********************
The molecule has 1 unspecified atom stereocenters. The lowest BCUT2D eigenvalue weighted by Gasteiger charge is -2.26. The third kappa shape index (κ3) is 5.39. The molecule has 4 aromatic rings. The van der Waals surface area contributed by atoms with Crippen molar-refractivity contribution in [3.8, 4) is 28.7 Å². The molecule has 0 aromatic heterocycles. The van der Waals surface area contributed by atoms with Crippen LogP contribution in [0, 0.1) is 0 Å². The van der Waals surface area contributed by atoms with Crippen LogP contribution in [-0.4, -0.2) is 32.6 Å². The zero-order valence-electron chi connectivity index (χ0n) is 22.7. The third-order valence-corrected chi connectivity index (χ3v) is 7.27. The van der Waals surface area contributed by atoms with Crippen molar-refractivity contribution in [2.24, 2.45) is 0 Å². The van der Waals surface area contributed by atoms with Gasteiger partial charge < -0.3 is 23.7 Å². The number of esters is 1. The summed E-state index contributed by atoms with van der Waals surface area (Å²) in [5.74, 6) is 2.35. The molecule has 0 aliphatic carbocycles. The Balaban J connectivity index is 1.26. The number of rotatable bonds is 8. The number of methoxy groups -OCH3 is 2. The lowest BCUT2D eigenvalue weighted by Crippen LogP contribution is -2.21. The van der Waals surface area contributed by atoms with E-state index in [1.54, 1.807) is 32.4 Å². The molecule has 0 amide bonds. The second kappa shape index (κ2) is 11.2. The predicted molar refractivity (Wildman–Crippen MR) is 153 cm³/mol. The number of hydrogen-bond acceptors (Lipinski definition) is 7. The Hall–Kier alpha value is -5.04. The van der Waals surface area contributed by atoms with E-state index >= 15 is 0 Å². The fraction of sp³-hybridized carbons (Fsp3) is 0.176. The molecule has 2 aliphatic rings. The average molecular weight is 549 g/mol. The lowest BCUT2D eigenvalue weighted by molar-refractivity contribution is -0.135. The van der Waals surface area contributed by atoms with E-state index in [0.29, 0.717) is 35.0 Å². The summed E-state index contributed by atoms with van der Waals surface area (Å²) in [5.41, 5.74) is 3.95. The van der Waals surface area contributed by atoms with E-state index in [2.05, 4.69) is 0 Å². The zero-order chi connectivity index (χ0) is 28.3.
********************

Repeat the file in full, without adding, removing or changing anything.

The molecule has 1 unspecified atom stereocenters. The lowest BCUT2D eigenvalue weighted by Gasteiger charge is -2.26. The third kappa shape index (κ3) is 5.39. The molecule has 4 aromatic rings. The van der Waals surface area contributed by atoms with Crippen molar-refractivity contribution in [3.8, 4) is 28.7 Å². The molecule has 0 aromatic heterocycles. The van der Waals surface area contributed by atoms with Crippen LogP contribution in [0, 0.1) is 0 Å². The van der Waals surface area contributed by atoms with Crippen LogP contribution in [-0.4, -0.2) is 32.6 Å². The zero-order valence-electron chi connectivity index (χ0n) is 22.7. The third-order valence-corrected chi connectivity index (χ3v) is 7.27. The van der Waals surface area contributed by atoms with Crippen molar-refractivity contribution in [2.24, 2.45) is 0 Å². The van der Waals surface area contributed by atoms with Gasteiger partial charge < -0.3 is 23.7 Å². The number of esters is 1. The summed E-state index contributed by atoms with van der Waals surface area (Å²) in [5.74, 6) is 2.35. The molecule has 0 aliphatic carbocycles. The Balaban J connectivity index is 1.26. The number of rotatable bonds is 8. The number of methoxy groups -OCH3 is 2. The lowest BCUT2D eigenvalue weighted by Crippen LogP contribution is -2.21. The van der Waals surface area contributed by atoms with E-state index in [1.54, 1.807) is 32.4 Å². The molecule has 0 amide bonds. The second kappa shape index (κ2) is 11.2. The predicted molar refractivity (Wildman–Crippen MR) is 153 cm³/mol. The number of hydrogen-bond acceptors (Lipinski definition) is 7. The Hall–Kier alpha value is -5.04. The van der Waals surface area contributed by atoms with E-state index >= 15 is 0 Å². The fraction of sp³-hybridized carbons (Fsp3) is 0.176. The molecule has 2 aliphatic rings. The average molecular weight is 549 g/mol. The lowest BCUT2D eigenvalue weighted by molar-refractivity contribution is -0.135. The van der Waals surface area contributed by atoms with E-state index in [0.29, 0.717) is 35.0 Å². The summed E-state index contributed by atoms with van der Waals surface area (Å²) in [5.41, 5.74) is 3.95. The van der Waals surface area contributed by atoms with E-state index in [2.05, 4.69) is 0 Å². The zero-order chi connectivity index (χ0) is 28.3.